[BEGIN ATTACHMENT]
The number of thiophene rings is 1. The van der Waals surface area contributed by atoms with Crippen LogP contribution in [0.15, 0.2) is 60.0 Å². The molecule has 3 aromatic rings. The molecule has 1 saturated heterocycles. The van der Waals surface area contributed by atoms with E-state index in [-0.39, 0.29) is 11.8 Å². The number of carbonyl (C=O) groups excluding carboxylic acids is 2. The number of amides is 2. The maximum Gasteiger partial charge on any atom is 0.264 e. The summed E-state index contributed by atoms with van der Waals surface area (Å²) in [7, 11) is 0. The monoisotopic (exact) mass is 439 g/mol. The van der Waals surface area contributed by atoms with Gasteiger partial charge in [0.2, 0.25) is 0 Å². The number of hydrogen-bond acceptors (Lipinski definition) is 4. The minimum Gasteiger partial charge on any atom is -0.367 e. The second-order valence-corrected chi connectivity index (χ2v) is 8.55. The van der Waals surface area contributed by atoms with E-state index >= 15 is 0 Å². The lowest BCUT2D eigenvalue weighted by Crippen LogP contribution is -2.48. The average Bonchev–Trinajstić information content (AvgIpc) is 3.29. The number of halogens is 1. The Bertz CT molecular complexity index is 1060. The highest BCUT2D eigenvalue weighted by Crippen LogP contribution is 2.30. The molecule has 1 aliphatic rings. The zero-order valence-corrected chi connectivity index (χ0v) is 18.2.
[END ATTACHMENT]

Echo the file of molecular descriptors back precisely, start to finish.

The number of thiophene rings is 1. The van der Waals surface area contributed by atoms with Crippen LogP contribution in [0.15, 0.2) is 60.0 Å². The molecule has 3 aromatic rings. The molecule has 1 saturated heterocycles. The van der Waals surface area contributed by atoms with E-state index in [-0.39, 0.29) is 11.8 Å². The number of carbonyl (C=O) groups excluding carboxylic acids is 2. The number of amides is 2. The maximum Gasteiger partial charge on any atom is 0.264 e. The summed E-state index contributed by atoms with van der Waals surface area (Å²) in [7, 11) is 0. The monoisotopic (exact) mass is 439 g/mol. The van der Waals surface area contributed by atoms with Gasteiger partial charge in [0.2, 0.25) is 0 Å². The number of hydrogen-bond acceptors (Lipinski definition) is 4. The minimum Gasteiger partial charge on any atom is -0.367 e. The second-order valence-corrected chi connectivity index (χ2v) is 8.55. The van der Waals surface area contributed by atoms with E-state index >= 15 is 0 Å². The lowest BCUT2D eigenvalue weighted by Crippen LogP contribution is -2.48. The average Bonchev–Trinajstić information content (AvgIpc) is 3.29. The number of halogens is 1. The Bertz CT molecular complexity index is 1060. The highest BCUT2D eigenvalue weighted by Crippen LogP contribution is 2.30. The molecule has 1 aliphatic rings. The zero-order valence-corrected chi connectivity index (χ0v) is 18.2.